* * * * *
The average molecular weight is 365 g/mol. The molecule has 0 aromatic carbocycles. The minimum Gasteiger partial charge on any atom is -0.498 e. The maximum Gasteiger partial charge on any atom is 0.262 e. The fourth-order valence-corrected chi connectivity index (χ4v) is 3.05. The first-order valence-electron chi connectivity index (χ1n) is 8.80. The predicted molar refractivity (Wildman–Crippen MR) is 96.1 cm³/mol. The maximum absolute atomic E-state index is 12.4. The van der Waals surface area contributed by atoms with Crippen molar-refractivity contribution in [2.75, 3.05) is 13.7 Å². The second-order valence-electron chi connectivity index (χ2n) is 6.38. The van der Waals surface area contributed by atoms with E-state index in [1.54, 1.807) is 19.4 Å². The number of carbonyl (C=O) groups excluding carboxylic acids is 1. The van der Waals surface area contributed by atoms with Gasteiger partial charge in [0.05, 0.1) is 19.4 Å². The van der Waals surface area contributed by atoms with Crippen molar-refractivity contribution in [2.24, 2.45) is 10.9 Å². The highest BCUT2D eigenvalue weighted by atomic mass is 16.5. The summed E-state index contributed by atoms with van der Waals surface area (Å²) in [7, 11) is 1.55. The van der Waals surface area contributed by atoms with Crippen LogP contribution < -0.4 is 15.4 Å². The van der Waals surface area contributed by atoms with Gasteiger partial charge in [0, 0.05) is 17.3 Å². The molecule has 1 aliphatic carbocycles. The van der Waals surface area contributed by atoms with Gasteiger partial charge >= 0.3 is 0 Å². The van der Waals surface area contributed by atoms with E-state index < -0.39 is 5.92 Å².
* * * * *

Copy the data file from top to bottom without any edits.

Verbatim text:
The average molecular weight is 365 g/mol. The molecule has 0 aromatic carbocycles. The minimum Gasteiger partial charge on any atom is -0.498 e. The maximum Gasteiger partial charge on any atom is 0.262 e. The fourth-order valence-corrected chi connectivity index (χ4v) is 3.05. The first-order valence-electron chi connectivity index (χ1n) is 8.80. The predicted molar refractivity (Wildman–Crippen MR) is 96.1 cm³/mol. The maximum absolute atomic E-state index is 12.4. The van der Waals surface area contributed by atoms with Crippen molar-refractivity contribution in [2.75, 3.05) is 13.7 Å². The second-order valence-electron chi connectivity index (χ2n) is 6.38. The van der Waals surface area contributed by atoms with E-state index in [1.54, 1.807) is 19.4 Å². The number of carbonyl (C=O) groups excluding carboxylic acids is 1. The van der Waals surface area contributed by atoms with Gasteiger partial charge in [0.05, 0.1) is 19.4 Å². The van der Waals surface area contributed by atoms with Crippen molar-refractivity contribution in [2.24, 2.45) is 10.9 Å². The highest BCUT2D eigenvalue weighted by atomic mass is 16.5. The summed E-state index contributed by atoms with van der Waals surface area (Å²) in [7, 11) is 1.55. The van der Waals surface area contributed by atoms with Crippen LogP contribution < -0.4 is 15.4 Å². The van der Waals surface area contributed by atoms with Gasteiger partial charge in [0, 0.05) is 17.3 Å². The molecule has 1 aliphatic carbocycles. The van der Waals surface area contributed by atoms with Gasteiger partial charge >= 0.3 is 0 Å². The van der Waals surface area contributed by atoms with E-state index < -0.39 is 5.92 Å².